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Review: George Packer, Our Man: Richard Holbrooke and the End of the American Century Alfred A. Knopf, 2019

Richard Holbrooke’s diplomatic career, in this nearly Aesopian tale, forms a dismaying answer for those hardy true believers who reckon that working within a system is the best way to change it.  Of course, Holbrooke was no real rebel, but rather a razor sharp and mostly honest assessor of the international events he craved but usually lacked the institutional leverage to shape to the best interest of the nation, as he saw it. 

Indeed, the U. S. government that this immensely ambitious man served showed itself steadily to be either losing leverage over, or lacking the ability to handle, complicated events in a wisely advantageous way.  The story George Packer tells is one of intertwined ebbings of peak power for both the United States abroad and for Holbrooke personally, who was a talented political player who, despite all his misgivings, doggedly believed in the system to the end. Packer’s storyteller instinct is on the mark in choosing Holbrooke as a flawed but illuminating guide through the last half century of American foreign policy.

Holbrooke was nothing if not ambitious, but unlike many deliriously driven people in his professional cohort he tried to yoke naked ambition to a concern for a ‘bigger picture’ of ethical concerns and realistic goals, and he even had his limits as to how to go about achieving some ends.  The infernal crucible was, of course, Vietnam, which in the early 1960s as a brand new Foreign Service officer he wound up as an USAID aide, and head-spinningly soon was in charge of an entire province. His enthusiasm was no match for the enormity of the task of counterinsurgent suppression of what really was a nationalist uprising in the countryside. The portraits of Vietnam circulating among his bosses struck him as deranged and ignorant, which they manifestly were. This sound administrator also learned that there were things you keep from ‘higher-ups” if you want to retain your post. The larger problem is that honchos like Robert McNamara were easy to deceive if you told them what they wanted to hear. This institutional syndrome hardly comes as news, but it is interesting when confirmed by an agitated insider.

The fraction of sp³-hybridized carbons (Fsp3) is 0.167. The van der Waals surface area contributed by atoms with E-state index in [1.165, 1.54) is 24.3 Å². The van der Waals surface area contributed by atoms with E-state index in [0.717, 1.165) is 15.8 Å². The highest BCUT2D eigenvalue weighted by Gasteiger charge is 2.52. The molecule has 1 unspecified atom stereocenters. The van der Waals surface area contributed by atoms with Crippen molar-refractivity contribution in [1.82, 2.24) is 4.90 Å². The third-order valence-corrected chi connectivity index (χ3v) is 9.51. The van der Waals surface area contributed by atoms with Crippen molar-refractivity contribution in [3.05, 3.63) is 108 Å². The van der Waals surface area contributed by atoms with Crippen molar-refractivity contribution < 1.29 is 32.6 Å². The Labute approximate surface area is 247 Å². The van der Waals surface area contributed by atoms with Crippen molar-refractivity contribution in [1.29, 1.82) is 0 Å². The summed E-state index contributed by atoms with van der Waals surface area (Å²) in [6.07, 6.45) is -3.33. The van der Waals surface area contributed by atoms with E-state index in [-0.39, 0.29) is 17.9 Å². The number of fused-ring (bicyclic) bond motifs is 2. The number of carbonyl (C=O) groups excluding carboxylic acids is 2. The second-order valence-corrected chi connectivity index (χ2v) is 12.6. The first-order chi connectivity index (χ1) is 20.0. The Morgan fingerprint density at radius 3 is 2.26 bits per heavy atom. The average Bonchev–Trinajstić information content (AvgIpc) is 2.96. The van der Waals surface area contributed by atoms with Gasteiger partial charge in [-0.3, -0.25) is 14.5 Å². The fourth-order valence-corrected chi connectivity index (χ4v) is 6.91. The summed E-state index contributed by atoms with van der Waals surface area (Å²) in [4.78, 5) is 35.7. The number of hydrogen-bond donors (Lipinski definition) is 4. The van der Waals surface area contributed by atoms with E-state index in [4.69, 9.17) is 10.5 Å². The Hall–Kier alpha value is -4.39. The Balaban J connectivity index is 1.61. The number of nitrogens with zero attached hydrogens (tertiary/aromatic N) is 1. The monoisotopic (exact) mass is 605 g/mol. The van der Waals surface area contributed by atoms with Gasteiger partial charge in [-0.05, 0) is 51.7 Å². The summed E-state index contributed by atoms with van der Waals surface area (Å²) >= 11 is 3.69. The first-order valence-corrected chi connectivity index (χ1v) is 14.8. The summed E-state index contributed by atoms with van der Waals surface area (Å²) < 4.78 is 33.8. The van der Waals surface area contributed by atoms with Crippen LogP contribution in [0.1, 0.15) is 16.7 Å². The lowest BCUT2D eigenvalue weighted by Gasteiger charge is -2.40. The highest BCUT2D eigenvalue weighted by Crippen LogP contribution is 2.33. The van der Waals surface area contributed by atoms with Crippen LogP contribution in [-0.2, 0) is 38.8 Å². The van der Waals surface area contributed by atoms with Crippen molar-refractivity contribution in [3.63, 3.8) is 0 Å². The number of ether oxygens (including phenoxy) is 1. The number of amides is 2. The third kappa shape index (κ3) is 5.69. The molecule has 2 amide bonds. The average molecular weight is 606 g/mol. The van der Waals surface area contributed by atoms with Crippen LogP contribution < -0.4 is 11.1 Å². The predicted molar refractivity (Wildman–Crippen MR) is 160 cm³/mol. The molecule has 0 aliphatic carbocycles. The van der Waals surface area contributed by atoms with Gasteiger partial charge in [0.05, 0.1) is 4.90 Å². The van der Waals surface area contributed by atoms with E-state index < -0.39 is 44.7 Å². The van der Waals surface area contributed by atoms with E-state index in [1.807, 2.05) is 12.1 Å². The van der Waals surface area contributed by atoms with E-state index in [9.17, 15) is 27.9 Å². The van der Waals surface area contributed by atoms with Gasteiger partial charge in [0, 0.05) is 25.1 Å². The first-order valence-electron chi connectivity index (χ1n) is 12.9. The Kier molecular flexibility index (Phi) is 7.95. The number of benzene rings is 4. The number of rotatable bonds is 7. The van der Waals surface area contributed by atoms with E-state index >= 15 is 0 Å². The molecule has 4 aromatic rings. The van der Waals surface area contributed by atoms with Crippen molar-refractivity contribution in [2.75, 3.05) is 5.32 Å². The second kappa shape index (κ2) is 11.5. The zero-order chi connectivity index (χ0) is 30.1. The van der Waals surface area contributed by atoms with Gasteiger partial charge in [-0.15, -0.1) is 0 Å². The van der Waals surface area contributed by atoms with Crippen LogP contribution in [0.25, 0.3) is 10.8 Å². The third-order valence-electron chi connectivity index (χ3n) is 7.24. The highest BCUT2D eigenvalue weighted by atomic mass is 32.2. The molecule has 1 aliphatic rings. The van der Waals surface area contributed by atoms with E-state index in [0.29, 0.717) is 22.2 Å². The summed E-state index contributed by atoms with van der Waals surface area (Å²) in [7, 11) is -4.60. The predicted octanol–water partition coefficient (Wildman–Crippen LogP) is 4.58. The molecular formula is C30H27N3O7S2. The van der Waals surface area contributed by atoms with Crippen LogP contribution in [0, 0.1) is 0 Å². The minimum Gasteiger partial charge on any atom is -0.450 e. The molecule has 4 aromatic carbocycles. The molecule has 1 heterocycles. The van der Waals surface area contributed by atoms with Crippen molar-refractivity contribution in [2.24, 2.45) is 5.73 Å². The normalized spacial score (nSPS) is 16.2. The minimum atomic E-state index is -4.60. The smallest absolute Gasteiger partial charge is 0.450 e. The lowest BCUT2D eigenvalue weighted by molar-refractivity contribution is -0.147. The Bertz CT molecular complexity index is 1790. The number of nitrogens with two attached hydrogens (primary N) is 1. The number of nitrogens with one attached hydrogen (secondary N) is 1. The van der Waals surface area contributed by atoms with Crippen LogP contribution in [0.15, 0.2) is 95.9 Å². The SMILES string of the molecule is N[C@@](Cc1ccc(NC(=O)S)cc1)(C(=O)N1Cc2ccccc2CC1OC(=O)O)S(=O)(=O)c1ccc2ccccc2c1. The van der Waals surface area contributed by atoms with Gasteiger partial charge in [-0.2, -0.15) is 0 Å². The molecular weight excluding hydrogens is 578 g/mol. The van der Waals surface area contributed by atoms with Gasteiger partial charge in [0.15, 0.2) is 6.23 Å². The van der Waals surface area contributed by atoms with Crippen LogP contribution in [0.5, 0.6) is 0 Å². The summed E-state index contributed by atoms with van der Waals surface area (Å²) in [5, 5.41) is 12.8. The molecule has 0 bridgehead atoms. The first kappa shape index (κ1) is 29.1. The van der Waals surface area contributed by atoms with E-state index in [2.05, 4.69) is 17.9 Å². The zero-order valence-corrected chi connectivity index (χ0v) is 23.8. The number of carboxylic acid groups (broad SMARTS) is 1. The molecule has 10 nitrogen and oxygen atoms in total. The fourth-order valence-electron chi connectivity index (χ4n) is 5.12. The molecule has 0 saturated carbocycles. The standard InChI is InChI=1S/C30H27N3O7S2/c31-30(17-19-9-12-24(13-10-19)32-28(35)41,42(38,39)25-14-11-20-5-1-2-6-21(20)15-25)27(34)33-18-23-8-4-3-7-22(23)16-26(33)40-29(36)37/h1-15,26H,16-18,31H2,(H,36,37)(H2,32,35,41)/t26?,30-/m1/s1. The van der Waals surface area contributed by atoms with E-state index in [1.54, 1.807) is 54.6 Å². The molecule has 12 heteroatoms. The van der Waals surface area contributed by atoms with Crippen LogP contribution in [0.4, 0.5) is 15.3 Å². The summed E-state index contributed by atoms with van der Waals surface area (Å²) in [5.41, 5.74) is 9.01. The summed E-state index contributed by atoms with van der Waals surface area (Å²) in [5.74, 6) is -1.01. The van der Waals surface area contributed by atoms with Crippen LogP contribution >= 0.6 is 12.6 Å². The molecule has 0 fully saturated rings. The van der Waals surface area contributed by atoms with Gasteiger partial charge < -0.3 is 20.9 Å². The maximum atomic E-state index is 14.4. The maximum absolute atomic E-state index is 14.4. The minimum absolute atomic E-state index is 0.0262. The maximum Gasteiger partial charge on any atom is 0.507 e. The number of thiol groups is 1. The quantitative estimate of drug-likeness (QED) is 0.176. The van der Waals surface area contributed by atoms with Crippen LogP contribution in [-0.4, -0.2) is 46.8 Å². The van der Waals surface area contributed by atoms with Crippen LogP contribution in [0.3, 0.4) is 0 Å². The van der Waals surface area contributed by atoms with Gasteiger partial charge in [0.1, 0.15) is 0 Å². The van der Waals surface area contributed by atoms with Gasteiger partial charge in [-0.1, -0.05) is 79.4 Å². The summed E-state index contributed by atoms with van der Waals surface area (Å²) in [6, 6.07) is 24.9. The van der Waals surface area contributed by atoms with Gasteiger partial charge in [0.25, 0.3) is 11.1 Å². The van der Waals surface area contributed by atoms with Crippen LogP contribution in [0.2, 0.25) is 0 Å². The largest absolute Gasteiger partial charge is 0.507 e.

“Foreign policy makes no sense” his erstwhile pal Leslie Gelb congenially remarked later about (not only) Vietnam, because “people make decisions based on the politics of the moment, or on an ideology that bears little relation to human reality, or by sheer ignorance compounded by wishful thinking. Or they don’t make a decision at all . . . just stumbling along and calling the result policy.” Which actually might be better than adhering adamantly to a misconceived scheme, as many did during the Vietnam war – but not much better.  You see, given the consensus hard-ass Cold warrior atmosphere in higher circles, “not to interfere was out of the question” regarding Vietnam.  Everything in his career is marked by the few lessons learned by authorities from Vietnam and the many others they insistently ignored as new crises appeared.

Packer rightly praises the blunt in-country notes Holbrooke kept, describing the turnstile South Vietnamese regime as “totally bankrupt and disgusting,” of the silly pride of bestowing wheat on rice-eating people who did not want it, of corrupt village chiefs, of lawless lawmen, of an unmotivated ramshackle South Vietnamese Army, of air strikes that create more enemies than they eliminate, and of haughty compatriots barreling around the place recklessly. “The country is so sad.” Holbrooke grasped quickly that the National Liberation Front could not to be crushed militarily. The US Army, he found, nonetheless “makes of men complainers who respect only rank, and consider their own rank as a mark of intelligence,’ and who want to “kill, kill, kill, not fuss around with hearts and minds.” In sum: “Reports lie, they lie.”